Upgrading my TV, should I upgrade my amp as well?

Ian Dudley

Active Member
For the last 8 years I've had a Denon 1912 receiver sitting in front of a Samsung PS59D6900 plasma TV, with my inputs (Apple TV, BD Deck and Virgin Tivo) going in to the Denon and just a single connection to the TV. (Speakers are 5x Kef T101s with a Rel Q200e sub). So I'm switching audio and video on the Denon, and use the (now very worn) Denon remote as a single remote commander for everything.

This has worked great, but sadly my Samsung TV has died and I'm likely to replacing it with a Panasonic OLED.

But, am I correct in thinking that my 1912 won't be able to pass through the 4k signal, so if I continue with my current setup I'll peg everything to HD, which seems a bit pointless?

That seems to leave me a couple of choices.

1. I connect the Apple Tv and Tivo direct to the TV, then use ARC to send audio to the Amp, accepting that I might not get all the flashiest audio modes, but the Denon is eight years old anyway so probably can't decode them anyway. The BD deck can carry on going via the Denon as it's HD only and I doubt I'll bother getting a 4K BD deck now.

Pros, I don't have to spend any money
Cons, more cables through the trunking to the back of the TV, more complex remote control management, limited audio formats via ARC

2. I buy a new receiver that is 4K compatible.

Pros, works just like the current solution, I get newer sound formats, hopefully get a new remote commander that isn't worn out.
Cons, selling my wife on a few hundred quid of new amp on top of the money we're already dropping on a TV.

Any thoughts on the above? How complex would the remote and audio management be do you think and are there any other pros and cons I'm not seeing here?

Also, if if I avoid divorce and go with option 2, what would be a good modern equivalent to the 1912?

The Denon AVRX2600 AVRX550BT has caught my eye as being a good unit for a decent price (based on Denon always being good). Doesn't have Atmos, but as I only have a fairly modest 5.1 setup I'm not sure I'd be able to tell the difference anyway?

Any other brands or models I should be considering? My last two receivers have been Denon, a 1907 before the 1912, but prior to that I had the excellent Sony DB925, so I'm open to other brands if they give more bang for my buck.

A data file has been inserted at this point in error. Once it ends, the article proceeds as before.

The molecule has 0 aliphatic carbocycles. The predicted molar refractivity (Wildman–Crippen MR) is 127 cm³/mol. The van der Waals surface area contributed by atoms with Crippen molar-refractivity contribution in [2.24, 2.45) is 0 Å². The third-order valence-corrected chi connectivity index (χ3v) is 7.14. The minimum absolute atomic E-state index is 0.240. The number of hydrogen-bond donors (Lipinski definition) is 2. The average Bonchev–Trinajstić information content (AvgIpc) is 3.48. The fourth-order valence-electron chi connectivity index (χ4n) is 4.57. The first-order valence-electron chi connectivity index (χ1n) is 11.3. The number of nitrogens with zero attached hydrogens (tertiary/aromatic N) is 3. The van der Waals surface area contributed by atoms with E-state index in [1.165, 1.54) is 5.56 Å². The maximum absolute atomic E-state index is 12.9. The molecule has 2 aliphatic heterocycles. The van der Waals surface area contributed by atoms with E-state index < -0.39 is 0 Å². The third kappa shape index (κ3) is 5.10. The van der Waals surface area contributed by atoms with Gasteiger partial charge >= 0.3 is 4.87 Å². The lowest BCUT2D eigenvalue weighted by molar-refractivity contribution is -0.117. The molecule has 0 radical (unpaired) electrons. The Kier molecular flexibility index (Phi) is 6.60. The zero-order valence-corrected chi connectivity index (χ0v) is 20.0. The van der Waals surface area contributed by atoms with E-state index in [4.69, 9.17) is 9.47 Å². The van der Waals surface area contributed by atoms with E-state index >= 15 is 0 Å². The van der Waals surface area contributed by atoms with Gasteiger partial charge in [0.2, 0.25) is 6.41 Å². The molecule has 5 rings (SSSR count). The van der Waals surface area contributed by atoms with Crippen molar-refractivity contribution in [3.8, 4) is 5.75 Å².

Any advice or info appreciated.
 
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Ian Dudley

Active Member
Just had a look at the Sony DH790, which while a fairly basic receiver seems to have everything I need, plus Dolby Atmos and more power per channel than the Denon for about the same money. Looks sleek as well.
 
D

Deleted member 39241

Guest
The Denon 2600 is a much better AVR than the Sony DH790, and it does have Atmos support. I would go with that.
 

Ian Dudley

Active Member
The Denon 2600 is a much better AVR than the Sony DH790, and it does have Atmos support. I would go with that.

Sorry, I managed to quote the wrong Denon model number. It was the 550 I was looking at not the 2600. I'm trying to keep my amp budget below £300, both because I'm already dropping a bomb on the OLED screen, but also that is roughly what I paid for 1912 a few years ago which has served me well.

With just a 5.1 setup using small speakers and an active sub, and three input devices, I don't need a monster unit with many bells and whistles.
 

Dasiz

Active Member
i wouldn't drop to a lower tier model than the equivalent you already have, whilst the lower model is newer, i would be very doubtful if it will match performance
 

GAmbrose

Well-known Member
Sorry, I managed to quote the wrong Denon model number. It was the 550 I was looking at not the 2600. I'm trying to keep my amp budget below £300, both because I'm already dropping a bomb on the OLED screen, but also that is roughly what I paid for 1912 a few years ago which has served me well.

With just a 5.1 setup using small speakers and an active sub, and three input devices, I don't need a monster unit with many bells and whistles.

Maybe not, but you definitely want something with eARC and the Denons are fantastic value for money.

What about a second hand one from the members market?
 

Ian Dudley

Active Member
I've loved the last two Denons I've had, but at my price point they don't seem to come with Atmos. Equally, I'm not sure how much I would notice given I only have a 5.1 setup and it's very unlikely I'll be changing that.